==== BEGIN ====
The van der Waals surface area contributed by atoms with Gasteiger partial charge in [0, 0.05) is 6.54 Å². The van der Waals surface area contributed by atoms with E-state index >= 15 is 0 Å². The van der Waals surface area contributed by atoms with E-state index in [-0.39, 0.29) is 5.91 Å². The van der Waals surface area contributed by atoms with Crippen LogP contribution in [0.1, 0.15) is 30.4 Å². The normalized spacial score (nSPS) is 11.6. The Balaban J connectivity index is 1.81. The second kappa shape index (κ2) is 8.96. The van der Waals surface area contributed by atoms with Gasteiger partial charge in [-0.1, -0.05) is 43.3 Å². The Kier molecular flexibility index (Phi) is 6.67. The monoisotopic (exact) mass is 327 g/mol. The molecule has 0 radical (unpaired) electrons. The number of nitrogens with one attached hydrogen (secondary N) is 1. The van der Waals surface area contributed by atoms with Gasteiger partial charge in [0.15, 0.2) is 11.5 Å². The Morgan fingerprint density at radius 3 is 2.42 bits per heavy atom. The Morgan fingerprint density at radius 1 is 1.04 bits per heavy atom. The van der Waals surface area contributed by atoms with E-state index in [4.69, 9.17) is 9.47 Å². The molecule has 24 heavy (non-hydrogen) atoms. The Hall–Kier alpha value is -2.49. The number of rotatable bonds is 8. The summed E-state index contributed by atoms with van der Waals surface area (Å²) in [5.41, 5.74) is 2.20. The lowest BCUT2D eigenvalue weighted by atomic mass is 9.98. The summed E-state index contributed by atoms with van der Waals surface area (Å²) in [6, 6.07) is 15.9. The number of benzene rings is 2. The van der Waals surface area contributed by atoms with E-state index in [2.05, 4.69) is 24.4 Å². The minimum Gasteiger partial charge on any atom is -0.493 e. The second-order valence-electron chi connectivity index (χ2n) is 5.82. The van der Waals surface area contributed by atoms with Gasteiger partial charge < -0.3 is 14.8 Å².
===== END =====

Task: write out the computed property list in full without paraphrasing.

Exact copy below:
The van der Waals surface area contributed by atoms with Gasteiger partial charge in [0, 0.05) is 6.54 Å². The van der Waals surface area contributed by atoms with E-state index >= 15 is 0 Å². The van der Waals surface area contributed by atoms with E-state index in [-0.39, 0.29) is 5.91 Å². The van der Waals surface area contributed by atoms with Crippen LogP contribution in [0.1, 0.15) is 30.4 Å². The normalized spacial score (nSPS) is 11.6. The Balaban J connectivity index is 1.81. The second kappa shape index (κ2) is 8.96. The van der Waals surface area contributed by atoms with Gasteiger partial charge in [-0.1, -0.05) is 43.3 Å². The Kier molecular flexibility index (Phi) is 6.67. The monoisotopic (exact) mass is 327 g/mol. The molecule has 0 radical (unpaired) electrons. The number of nitrogens with one attached hydrogen (secondary N) is 1. The van der Waals surface area contributed by atoms with Gasteiger partial charge in [0.15, 0.2) is 11.5 Å². The Morgan fingerprint density at radius 3 is 2.42 bits per heavy atom. The Morgan fingerprint density at radius 1 is 1.04 bits per heavy atom. The van der Waals surface area contributed by atoms with E-state index in [4.69, 9.17) is 9.47 Å². The molecule has 24 heavy (non-hydrogen) atoms. The Hall–Kier alpha value is -2.49. The number of rotatable bonds is 8. The summed E-state index contributed by atoms with van der Waals surface area (Å²) in [5.41, 5.74) is 2.20. The lowest BCUT2D eigenvalue weighted by atomic mass is 9.98. The summed E-state index contributed by atoms with van der Waals surface area (Å²) in [6, 6.07) is 15.9. The number of benzene rings is 2. The van der Waals surface area contributed by atoms with E-state index in [2.05, 4.69) is 24.4 Å². The minimum Gasteiger partial charge on any atom is -0.493 e. The second-order valence-electron chi connectivity index (χ2n) is 5.82. The van der Waals surface area contributed by atoms with Gasteiger partial charge < -0.3 is 14.8 Å².